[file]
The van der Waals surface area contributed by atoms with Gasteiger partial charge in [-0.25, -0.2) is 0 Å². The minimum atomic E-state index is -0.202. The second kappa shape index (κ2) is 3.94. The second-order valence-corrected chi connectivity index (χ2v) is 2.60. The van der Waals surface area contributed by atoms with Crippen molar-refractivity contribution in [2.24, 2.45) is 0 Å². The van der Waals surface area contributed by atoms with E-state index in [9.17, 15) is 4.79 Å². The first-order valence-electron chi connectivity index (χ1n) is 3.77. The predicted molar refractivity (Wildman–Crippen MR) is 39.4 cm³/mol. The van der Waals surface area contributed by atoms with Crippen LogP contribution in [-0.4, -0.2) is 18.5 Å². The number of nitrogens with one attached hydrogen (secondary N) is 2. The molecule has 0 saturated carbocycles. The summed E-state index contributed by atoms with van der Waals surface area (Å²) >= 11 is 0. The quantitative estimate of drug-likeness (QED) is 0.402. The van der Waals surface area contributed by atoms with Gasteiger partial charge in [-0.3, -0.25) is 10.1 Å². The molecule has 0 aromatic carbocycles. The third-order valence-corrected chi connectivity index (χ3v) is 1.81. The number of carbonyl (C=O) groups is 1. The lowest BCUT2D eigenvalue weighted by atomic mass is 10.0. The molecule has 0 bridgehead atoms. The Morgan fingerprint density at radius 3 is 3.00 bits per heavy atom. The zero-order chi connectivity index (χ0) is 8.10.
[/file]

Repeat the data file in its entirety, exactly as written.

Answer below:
The van der Waals surface area contributed by atoms with Gasteiger partial charge in [-0.25, -0.2) is 0 Å². The minimum atomic E-state index is -0.202. The second kappa shape index (κ2) is 3.94. The second-order valence-corrected chi connectivity index (χ2v) is 2.60. The van der Waals surface area contributed by atoms with Crippen molar-refractivity contribution in [2.24, 2.45) is 0 Å². The van der Waals surface area contributed by atoms with E-state index in [9.17, 15) is 4.79 Å². The first-order valence-electron chi connectivity index (χ1n) is 3.77. The predicted molar refractivity (Wildman–Crippen MR) is 39.4 cm³/mol. The van der Waals surface area contributed by atoms with Crippen LogP contribution in [-0.4, -0.2) is 18.5 Å². The number of nitrogens with one attached hydrogen (secondary N) is 2. The molecule has 0 saturated carbocycles. The summed E-state index contributed by atoms with van der Waals surface area (Å²) >= 11 is 0. The quantitative estimate of drug-likeness (QED) is 0.402. The van der Waals surface area contributed by atoms with Gasteiger partial charge in [-0.3, -0.25) is 10.1 Å². The molecule has 0 aromatic carbocycles. The third-order valence-corrected chi connectivity index (χ3v) is 1.81. The number of carbonyl (C=O) groups is 1. The lowest BCUT2D eigenvalue weighted by atomic mass is 10.0. The molecule has 0 bridgehead atoms. The Morgan fingerprint density at radius 3 is 3.00 bits per heavy atom. The zero-order chi connectivity index (χ0) is 8.10.